It was designed to satisfy a very particular need: until that point, Instagram videos were limited to 60 seconds in length.
IGTV allowed individuals and companies to create and share long-form video content (up to 60 minutes long) on Instagram.
Although IGTV was initially highly visible in the Instagram app – with a button on the home screen – this has since been pared back slightly.
However, if you upload a video longer than 60 seconds, it’ll appear on your followers’ timeline, and play the first 60 seconds – after which the viewer is given the option to ‘Watch on IGTV’ which takes them into the IGTV player.
IGTV emulates YouTube with its content discovery mechanism. Viewers can click and scroll to find content Instagram thinks would be good for them, trending videos, or content from brands they already follow. This means it isn’t just a case of uploading video for your existing audience: there’s a network effect that can amplify your reach, and grow your following.
Although videos initially had to be uploaded in portrait/vertical format, this has now been opened up and you can upload traditional landscape/horizontal video content.
This is great for businesses because it means that, rather than tailor-making content for IGTV, you can simply use it as a channel to cross-promote content you’re already using on YouTube or elsewhere.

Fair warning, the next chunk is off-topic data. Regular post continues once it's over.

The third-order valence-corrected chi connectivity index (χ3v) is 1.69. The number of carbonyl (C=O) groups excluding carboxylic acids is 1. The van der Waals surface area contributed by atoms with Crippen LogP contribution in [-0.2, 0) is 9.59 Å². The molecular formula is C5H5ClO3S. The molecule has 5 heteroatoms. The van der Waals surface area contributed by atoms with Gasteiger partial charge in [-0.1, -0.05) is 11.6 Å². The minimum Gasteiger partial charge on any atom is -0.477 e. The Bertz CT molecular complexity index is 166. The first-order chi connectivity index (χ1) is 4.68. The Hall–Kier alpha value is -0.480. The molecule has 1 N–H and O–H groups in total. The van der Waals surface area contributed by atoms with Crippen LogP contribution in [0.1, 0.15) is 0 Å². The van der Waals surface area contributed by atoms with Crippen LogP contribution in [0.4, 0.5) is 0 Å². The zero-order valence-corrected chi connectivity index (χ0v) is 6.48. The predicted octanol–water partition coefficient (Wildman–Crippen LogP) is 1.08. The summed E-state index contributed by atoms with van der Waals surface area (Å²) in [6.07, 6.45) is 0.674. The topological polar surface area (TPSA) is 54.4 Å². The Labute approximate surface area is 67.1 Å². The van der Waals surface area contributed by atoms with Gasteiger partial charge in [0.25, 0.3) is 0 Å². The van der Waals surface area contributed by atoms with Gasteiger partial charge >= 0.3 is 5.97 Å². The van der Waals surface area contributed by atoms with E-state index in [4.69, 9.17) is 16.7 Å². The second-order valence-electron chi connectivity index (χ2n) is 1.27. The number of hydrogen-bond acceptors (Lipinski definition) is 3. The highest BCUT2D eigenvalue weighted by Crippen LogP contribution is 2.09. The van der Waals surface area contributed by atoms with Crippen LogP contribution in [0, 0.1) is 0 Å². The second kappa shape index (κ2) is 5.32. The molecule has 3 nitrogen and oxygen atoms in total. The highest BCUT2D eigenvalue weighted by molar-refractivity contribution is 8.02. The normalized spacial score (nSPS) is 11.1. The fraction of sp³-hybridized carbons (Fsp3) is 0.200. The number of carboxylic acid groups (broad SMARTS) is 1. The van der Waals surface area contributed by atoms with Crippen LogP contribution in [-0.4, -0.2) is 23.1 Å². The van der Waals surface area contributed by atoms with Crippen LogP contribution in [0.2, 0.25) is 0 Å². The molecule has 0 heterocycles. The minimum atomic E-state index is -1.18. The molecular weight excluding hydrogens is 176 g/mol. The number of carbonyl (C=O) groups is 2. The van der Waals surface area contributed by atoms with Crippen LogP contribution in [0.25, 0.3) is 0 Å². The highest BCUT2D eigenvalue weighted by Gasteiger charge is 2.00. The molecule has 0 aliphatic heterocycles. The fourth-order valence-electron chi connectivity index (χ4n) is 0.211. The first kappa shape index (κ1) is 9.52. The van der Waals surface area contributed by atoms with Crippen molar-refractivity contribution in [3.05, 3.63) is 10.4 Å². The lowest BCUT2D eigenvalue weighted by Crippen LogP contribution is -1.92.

We can’t leave Instagram behind without touching on Reels, too. This feature – launched in 2020 – was ostensibly Instagram’s attempt to compete with TikTok, allowing creators to upload short-form 15 or 30 second videos. (This has since been increased to a 60 second limit.) So if short-form video is still your bag – check out Reels.
Give it a try if…you’re looking to reach a wider audience with your longer-form video content.
There’s really no need for introductions or background when it comes to Facebook. It’s clearly a social media phenomenon with a staggering worldwide audience.
For a number of years, it’s been reported that Facebook is looking to directly challenge YouTube’s video market share and dominance. For example, they’re directly looking to recruit YouTube creators for their own platform.
But what does this mean for you? Well, while you can share YouTube uploads to Facebook – and have them play in-window – as you might expect, Facebook much prefers to prioritise ‘native’ video content, over content shared from other platforms.
With organic reach already a considerable stumbling block for achieving ROI on Facebook, you need to take any advantage you can get. So while uploading your videos to Facebook as well may not guarantee success – it costs nothing, and it can’t hurt.
Beyond reaching your own followers, Facebook Watch offers a route to a potential new audience.
This is Facebook’s own version of YouTube – a curated video library of content which Facebook’s omnipotent algorithm deems to be well-suited to your own tastes.